Orono keeps 2013 preliminary levy flat
The Orono City Council kept the city’s 2013 preliminary property tax levy at the same amount as the 2012 levy.
The council approved a levy in the amount of $4,701,760. That is the same amount that the city levied from taxpayers in 2012 and in 2011. The approval of the policing contract with Mound did not affect the levy.
The preliminary levy is important because it represents the maximum amount the city can raise from taxpayers. When the council approves the final levy in December, the amount can remain the same or decrease from the preliminary levy.
The general fund budget calls for expenditures in the amount of $5,785,630, which is the same as the 2012 expenditures budget. In a memo to the council, Finance Director Ron Olson noted that the most significant expenditure impact is for personal services in the amount of $51,159. He noted that amount includes a 1 percent wage increase for employees and an additional $50 per month for employees that choose the family health coverage.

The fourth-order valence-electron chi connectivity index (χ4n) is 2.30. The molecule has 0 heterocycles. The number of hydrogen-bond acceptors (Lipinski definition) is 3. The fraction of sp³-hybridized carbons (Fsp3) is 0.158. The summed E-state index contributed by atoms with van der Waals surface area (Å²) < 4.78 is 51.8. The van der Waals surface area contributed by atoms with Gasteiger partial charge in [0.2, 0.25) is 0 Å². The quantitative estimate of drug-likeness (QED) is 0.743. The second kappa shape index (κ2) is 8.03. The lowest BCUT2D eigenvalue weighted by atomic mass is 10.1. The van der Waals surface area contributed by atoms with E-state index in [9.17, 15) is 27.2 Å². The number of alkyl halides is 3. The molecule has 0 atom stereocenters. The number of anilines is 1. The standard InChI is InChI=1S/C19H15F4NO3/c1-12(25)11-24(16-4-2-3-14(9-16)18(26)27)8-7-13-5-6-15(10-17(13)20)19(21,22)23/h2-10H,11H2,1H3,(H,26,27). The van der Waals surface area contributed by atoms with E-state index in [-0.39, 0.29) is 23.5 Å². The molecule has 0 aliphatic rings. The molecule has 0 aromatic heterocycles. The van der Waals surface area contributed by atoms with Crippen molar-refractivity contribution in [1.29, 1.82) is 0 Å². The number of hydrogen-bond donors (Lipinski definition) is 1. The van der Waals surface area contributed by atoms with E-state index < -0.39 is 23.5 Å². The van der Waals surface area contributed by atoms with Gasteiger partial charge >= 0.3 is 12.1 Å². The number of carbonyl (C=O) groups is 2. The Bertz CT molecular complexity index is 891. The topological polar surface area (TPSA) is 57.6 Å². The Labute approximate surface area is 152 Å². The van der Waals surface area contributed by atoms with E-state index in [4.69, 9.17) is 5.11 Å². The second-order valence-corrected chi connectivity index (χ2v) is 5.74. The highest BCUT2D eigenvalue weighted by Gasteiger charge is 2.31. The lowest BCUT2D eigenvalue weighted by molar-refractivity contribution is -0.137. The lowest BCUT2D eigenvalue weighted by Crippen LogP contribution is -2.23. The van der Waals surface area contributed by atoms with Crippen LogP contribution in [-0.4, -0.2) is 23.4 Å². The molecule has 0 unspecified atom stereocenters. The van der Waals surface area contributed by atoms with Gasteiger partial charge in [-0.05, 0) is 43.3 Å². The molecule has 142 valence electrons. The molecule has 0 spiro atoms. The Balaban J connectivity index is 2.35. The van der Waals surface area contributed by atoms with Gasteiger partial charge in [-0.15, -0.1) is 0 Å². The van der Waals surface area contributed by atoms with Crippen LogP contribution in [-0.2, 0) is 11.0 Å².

Savings were found in elections as 2013 will not be an election year. The council also decided to reduce its contributions to the Gillespie Center by $9,500. This year, the city gave $19,000 to the center.
Olson noted that the taxable market value has again decreased in Orono. He said that it is expected to decrease by 7.39 percent and that the tax capacity is expected to decrease by 7.92 percent.
Councilor Doug Franchot said he was baffled as to why the council would commit to a flat levy so early. He said that it could tie the council’s hands if something unexpected came up between now and December when the council approves the final 2013 levy. He said he was not opposed to keeping the levy flat, but that he would rather commit to that number in December assuming nothing changes between now and then.
Councilor Cynthia Bremer said that she was convinced that the city could still provide great services to residents while keeping the levy flat.
Mayor Lili McMillan said 2013 would be the city’s third year of the tax base decreasing by at least 7 percent.
“Hopefully this is our last year,” she said.